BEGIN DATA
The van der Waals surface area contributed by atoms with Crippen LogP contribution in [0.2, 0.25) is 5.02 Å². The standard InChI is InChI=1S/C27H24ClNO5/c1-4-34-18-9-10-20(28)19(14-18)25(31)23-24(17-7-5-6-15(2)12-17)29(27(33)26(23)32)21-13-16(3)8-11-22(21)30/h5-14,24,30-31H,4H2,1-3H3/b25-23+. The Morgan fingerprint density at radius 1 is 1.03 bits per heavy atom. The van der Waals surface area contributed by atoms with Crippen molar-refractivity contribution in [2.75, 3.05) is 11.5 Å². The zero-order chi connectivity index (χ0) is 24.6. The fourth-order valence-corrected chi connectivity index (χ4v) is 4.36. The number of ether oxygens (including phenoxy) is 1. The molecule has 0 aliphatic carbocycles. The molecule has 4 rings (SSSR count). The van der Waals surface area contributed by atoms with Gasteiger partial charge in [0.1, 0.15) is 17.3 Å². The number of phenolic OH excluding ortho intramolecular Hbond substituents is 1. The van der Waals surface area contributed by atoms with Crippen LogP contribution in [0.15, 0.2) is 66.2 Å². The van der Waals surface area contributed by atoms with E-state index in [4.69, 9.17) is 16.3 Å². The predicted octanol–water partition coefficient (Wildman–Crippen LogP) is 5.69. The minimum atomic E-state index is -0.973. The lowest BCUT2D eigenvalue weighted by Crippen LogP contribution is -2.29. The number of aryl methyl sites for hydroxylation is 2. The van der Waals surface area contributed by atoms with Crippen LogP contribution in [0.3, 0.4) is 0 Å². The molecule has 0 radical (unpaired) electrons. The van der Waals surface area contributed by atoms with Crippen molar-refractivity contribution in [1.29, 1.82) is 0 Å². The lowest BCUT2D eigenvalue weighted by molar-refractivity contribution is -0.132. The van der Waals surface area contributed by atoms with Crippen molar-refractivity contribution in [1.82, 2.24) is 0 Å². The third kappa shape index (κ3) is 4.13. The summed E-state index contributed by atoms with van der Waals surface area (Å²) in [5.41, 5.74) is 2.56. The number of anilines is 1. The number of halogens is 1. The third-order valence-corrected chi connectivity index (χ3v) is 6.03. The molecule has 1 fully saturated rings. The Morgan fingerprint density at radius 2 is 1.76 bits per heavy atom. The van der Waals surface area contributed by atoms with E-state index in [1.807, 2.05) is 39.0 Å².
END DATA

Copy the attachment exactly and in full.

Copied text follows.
The van der Waals surface area contributed by atoms with Crippen LogP contribution in [0.2, 0.25) is 5.02 Å². The standard InChI is InChI=1S/C27H24ClNO5/c1-4-34-18-9-10-20(28)19(14-18)25(31)23-24(17-7-5-6-15(2)12-17)29(27(33)26(23)32)21-13-16(3)8-11-22(21)30/h5-14,24,30-31H,4H2,1-3H3/b25-23+. The Morgan fingerprint density at radius 1 is 1.03 bits per heavy atom. The van der Waals surface area contributed by atoms with Crippen molar-refractivity contribution in [2.75, 3.05) is 11.5 Å². The zero-order chi connectivity index (χ0) is 24.6. The fourth-order valence-corrected chi connectivity index (χ4v) is 4.36. The number of ether oxygens (including phenoxy) is 1. The molecule has 0 aliphatic carbocycles. The molecule has 4 rings (SSSR count). The van der Waals surface area contributed by atoms with Gasteiger partial charge in [0.1, 0.15) is 17.3 Å². The number of phenolic OH excluding ortho intramolecular Hbond substituents is 1. The van der Waals surface area contributed by atoms with Crippen LogP contribution in [0.15, 0.2) is 66.2 Å². The van der Waals surface area contributed by atoms with E-state index in [4.69, 9.17) is 16.3 Å². The predicted octanol–water partition coefficient (Wildman–Crippen LogP) is 5.69. The minimum atomic E-state index is -0.973. The lowest BCUT2D eigenvalue weighted by Crippen LogP contribution is -2.29. The number of aryl methyl sites for hydroxylation is 2. The van der Waals surface area contributed by atoms with Crippen LogP contribution in [0.3, 0.4) is 0 Å². The molecule has 0 radical (unpaired) electrons. The van der Waals surface area contributed by atoms with Crippen molar-refractivity contribution in [1.29, 1.82) is 0 Å². The lowest BCUT2D eigenvalue weighted by molar-refractivity contribution is -0.132. The van der Waals surface area contributed by atoms with Crippen molar-refractivity contribution in [1.82, 2.24) is 0 Å². The third kappa shape index (κ3) is 4.13. The summed E-state index contributed by atoms with van der Waals surface area (Å²) in [5.41, 5.74) is 2.56. The number of anilines is 1. The number of halogens is 1. The third-order valence-corrected chi connectivity index (χ3v) is 6.03. The molecule has 1 fully saturated rings. The Morgan fingerprint density at radius 2 is 1.76 bits per heavy atom. The van der Waals surface area contributed by atoms with E-state index in [1.807, 2.05) is 39.0 Å².